China’s Renegade Provinces

Beijing blocked two reports recently — one of its own, another by the World Bank — detailing the cost of rampant environmental degredation gripping the nation. The LA Times analysis of the development, “China cancels environmental report: An assessment of ‘green GDP’ would have calculated the cost of pollution to its rapidly growing economy”, insightfully captures the context.

While decisions like these issue from Beijing, one must look to the provinces for understanding. Chinese central government has a strong set of environmental policies but they are no match for provincial and municipal officials — the firemen feeding China’s economic train without brakes, running roughshod over well-meaning officials from the capitol.

Even illegally constructed coal-fired power plants shuttered under direct order of top leaders of the Communist Party of China officials spring back to life within days when the spotlight has faded.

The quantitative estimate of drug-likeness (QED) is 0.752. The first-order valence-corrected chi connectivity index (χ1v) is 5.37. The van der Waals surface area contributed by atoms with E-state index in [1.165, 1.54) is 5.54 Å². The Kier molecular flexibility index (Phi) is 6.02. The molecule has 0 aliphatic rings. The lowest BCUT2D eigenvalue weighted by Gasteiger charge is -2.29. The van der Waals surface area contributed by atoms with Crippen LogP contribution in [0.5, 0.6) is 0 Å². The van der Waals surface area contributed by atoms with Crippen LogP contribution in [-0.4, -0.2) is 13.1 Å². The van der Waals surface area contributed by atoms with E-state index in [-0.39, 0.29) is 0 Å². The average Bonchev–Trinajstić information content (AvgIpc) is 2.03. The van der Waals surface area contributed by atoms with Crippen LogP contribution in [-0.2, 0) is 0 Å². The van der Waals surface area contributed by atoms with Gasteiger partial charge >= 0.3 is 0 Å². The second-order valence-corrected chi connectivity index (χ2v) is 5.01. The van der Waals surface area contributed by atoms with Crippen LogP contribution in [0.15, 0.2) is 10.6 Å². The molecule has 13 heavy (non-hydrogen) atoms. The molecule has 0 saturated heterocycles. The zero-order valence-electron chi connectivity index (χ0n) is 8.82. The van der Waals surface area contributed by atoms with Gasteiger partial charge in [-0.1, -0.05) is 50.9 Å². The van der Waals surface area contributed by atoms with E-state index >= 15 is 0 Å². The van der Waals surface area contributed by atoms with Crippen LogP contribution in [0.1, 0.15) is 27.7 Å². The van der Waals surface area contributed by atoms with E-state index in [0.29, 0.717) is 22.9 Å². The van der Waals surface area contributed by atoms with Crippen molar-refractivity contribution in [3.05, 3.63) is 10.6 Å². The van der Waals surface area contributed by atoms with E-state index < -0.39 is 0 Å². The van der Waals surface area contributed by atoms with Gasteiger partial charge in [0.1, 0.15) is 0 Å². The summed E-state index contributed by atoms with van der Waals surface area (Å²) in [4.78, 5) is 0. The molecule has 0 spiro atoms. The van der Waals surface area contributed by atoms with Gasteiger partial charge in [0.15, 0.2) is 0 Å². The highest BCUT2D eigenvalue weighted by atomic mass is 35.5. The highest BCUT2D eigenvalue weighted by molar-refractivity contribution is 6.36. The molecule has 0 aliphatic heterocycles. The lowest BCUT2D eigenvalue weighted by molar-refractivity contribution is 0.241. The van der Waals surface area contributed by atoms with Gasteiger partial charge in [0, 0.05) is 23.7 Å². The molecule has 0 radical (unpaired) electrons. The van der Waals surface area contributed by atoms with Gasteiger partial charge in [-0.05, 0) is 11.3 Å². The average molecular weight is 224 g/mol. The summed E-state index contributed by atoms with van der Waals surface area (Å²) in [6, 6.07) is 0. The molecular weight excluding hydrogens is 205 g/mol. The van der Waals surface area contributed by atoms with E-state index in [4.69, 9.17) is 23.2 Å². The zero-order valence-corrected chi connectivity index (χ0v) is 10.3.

Beijing can help China tackle new economic opportunities through its financial largesse, but it appears powerless to reign in that which it has unleashed.

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2 thoughts on “China’s Renegade Provinces

  1. The environmental degradation is one of many effects of our greed and subsequent need to see everyone fit into the mold of the western industrial economic model. I don’t think anyone in the history of the world has figured out how to effectively govern huge masses of people (humanely) — we can only construct comforting illusions of control.

    We need a radical re-think of how we value “things”, in order to drive the behaviours in the right way. As long as it is more profitable to produce and consume without a thought to the environment, than it is to do so with some sort of total-system accounting method, then why should things change?

    “We” asked the Chinese to do things our way, and by golly, they are.

  2. Too true, Jerry D. It’s hard to be “here” and look “there” without being self-righteous, if not outright complicit. Although just shining light on reality is a big step I think. Thanks, Peter!

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